Posted by: BPSOS | March 24, 2008

Press Release: Strike for Justice Begins in Jordan

Boat People SOS Helps Vietnamese Workers in Jordan Escape Beatings, Abuse

FALLS CHURCH, VA, February 29 – Over 170 Vietnamese sweatshop workers in Jordan have escaped abuses that included being beaten, overworked, and cheated out of wages, according to the US-based nonprofit Boat People SOS (BPSOS), which intervened on their behalf.

“Through the International Organization for Migration (IOM), we have succeeded in getting the Jordanian government to rescue these workers, who should be allowed to return home,” said Dr. Nguyen Dinh Thang, the executive director of BPSOS, which in 2000 played a crucial role in rescuing more than 200 Vietnamese and Chinese held under conditions of indentured servitude by the American Samoa Daewoosa sweatshop.

The workers, all women except four, had signed a contract with W&D Apparel that set their salary at US$220 per month, and had paid a Vietnamese labor export firm an advance of nearly US$1,600. However, once they were in Jordan, their employer, a Taiwanese national, confiscated their personal documents, worked them for up to 16 hours a day, and paid them only US$80-$150 per month. The workers struck for adherence to the original contract.

The company cut off food to force the workers to return to their jobs. When this did not work, on Feb. 20, the firm sent in guards and called on the police, who arrived and broke down the door to the dormitories of the striking workers. “Even a few people who were ill and lying in their beds were dragged out and beaten,” said a worker quoted in the Vietnamese press.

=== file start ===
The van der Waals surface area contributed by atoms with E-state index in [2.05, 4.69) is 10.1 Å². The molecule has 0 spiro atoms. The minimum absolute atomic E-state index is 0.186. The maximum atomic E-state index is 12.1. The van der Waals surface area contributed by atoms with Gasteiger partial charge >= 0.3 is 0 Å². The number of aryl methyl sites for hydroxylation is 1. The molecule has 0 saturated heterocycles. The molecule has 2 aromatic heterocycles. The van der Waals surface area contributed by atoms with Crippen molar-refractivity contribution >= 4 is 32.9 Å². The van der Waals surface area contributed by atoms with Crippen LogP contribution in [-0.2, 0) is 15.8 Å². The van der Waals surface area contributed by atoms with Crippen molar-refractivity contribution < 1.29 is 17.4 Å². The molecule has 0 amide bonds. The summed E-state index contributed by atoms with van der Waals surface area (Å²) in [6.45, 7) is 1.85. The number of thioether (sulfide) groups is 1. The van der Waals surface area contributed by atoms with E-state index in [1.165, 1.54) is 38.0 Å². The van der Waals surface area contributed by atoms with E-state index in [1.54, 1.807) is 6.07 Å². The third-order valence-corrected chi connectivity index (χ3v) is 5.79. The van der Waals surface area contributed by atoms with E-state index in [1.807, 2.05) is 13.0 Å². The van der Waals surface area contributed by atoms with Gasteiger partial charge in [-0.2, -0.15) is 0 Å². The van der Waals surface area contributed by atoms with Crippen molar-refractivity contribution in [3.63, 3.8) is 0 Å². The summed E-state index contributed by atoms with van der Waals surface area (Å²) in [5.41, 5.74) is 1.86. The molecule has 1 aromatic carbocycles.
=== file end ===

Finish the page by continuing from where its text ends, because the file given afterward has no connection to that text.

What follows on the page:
Upon hearing this news, BPSOS contacted the US Department of State, which then alerted the IOM office in Jordan. BPSOS then worked with the IOM to devise a rescue plan, guided the workers to the Ministry of Labor’s local office, and interpreted for nine workers as they reported the mistreatment and requested intervention.

“I am very impressed with the IOM’s responsiveness and the Ministry of Labor’s swift action,” said Thang. “Since then, I’ve served as liaison and interpreter for all parties, comforted the workers, and guided them on how to proceed and protect themselves. They have access to my personal number at all times and have called me whenever they’ve felt intimidated or uncertain.”

A doctor was sent in and five critically ill workers were taken for emergency medical treatment at a nearby clinic. Throughout the ordeal, the strikers have said that they want to return to their homeland.

“This is human trafficking,” said Dr. Thang. “When you entice someone abroad and then beat them, cheat them, and deny them medical care, that violates both national and international law.”

“We are concerned that these people’s troubles will not end here,” said Thang. “When they get home, many of these workers will have to face the loan sharks who helped them advance money to the labor export firm. We are working on different strategies to help these people get back on their feet.”

Boat People SOS is a Vietnamese-American community-based organization with 15 branch offices across the United States. The nonprofit’s program areas include health awareness, youth mentoring, advocacy, domestic violence, human trafficking, and community development.

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